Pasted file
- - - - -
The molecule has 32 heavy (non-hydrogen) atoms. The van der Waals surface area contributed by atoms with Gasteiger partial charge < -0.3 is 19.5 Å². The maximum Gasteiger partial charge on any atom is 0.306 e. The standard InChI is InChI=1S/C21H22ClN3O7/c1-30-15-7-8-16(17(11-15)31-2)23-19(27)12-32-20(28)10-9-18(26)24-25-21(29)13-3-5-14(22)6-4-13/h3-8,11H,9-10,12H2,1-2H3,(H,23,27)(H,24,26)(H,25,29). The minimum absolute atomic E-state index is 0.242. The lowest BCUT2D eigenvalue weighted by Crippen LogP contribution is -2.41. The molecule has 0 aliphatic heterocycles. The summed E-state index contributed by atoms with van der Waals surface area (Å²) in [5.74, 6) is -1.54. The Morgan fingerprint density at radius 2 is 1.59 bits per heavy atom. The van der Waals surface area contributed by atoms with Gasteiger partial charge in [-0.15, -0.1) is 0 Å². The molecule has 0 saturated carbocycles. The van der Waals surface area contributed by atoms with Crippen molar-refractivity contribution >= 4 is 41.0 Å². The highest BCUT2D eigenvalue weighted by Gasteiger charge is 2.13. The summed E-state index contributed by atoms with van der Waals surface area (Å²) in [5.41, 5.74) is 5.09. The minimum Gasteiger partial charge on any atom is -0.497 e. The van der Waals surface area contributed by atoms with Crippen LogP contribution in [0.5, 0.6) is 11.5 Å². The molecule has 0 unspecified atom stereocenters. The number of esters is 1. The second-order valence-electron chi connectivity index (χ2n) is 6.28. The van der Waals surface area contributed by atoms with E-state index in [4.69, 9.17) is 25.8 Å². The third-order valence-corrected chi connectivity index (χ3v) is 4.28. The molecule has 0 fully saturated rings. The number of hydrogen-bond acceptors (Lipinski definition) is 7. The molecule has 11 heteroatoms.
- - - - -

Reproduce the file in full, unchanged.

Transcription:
The molecule has 32 heavy (non-hydrogen) atoms. The van der Waals surface area contributed by atoms with Gasteiger partial charge < -0.3 is 19.5 Å². The maximum Gasteiger partial charge on any atom is 0.306 e. The standard InChI is InChI=1S/C21H22ClN3O7/c1-30-15-7-8-16(17(11-15)31-2)23-19(27)12-32-20(28)10-9-18(26)24-25-21(29)13-3-5-14(22)6-4-13/h3-8,11H,9-10,12H2,1-2H3,(H,23,27)(H,24,26)(H,25,29). The minimum absolute atomic E-state index is 0.242. The lowest BCUT2D eigenvalue weighted by Crippen LogP contribution is -2.41. The molecule has 0 aliphatic heterocycles. The summed E-state index contributed by atoms with van der Waals surface area (Å²) in [5.74, 6) is -1.54. The Morgan fingerprint density at radius 2 is 1.59 bits per heavy atom. The van der Waals surface area contributed by atoms with Gasteiger partial charge in [-0.15, -0.1) is 0 Å². The molecule has 0 saturated carbocycles. The van der Waals surface area contributed by atoms with Crippen molar-refractivity contribution >= 4 is 41.0 Å². The highest BCUT2D eigenvalue weighted by Gasteiger charge is 2.13. The summed E-state index contributed by atoms with van der Waals surface area (Å²) in [5.41, 5.74) is 5.09. The minimum Gasteiger partial charge on any atom is -0.497 e. The van der Waals surface area contributed by atoms with Crippen LogP contribution in [0.5, 0.6) is 11.5 Å². The molecule has 0 unspecified atom stereocenters. The number of esters is 1. The second-order valence-electron chi connectivity index (χ2n) is 6.28. The van der Waals surface area contributed by atoms with E-state index in [4.69, 9.17) is 25.8 Å². The third-order valence-corrected chi connectivity index (χ3v) is 4.28. The molecule has 0 fully saturated rings. The number of hydrogen-bond acceptors (Lipinski definition) is 7. The molecule has 11 heteroatoms.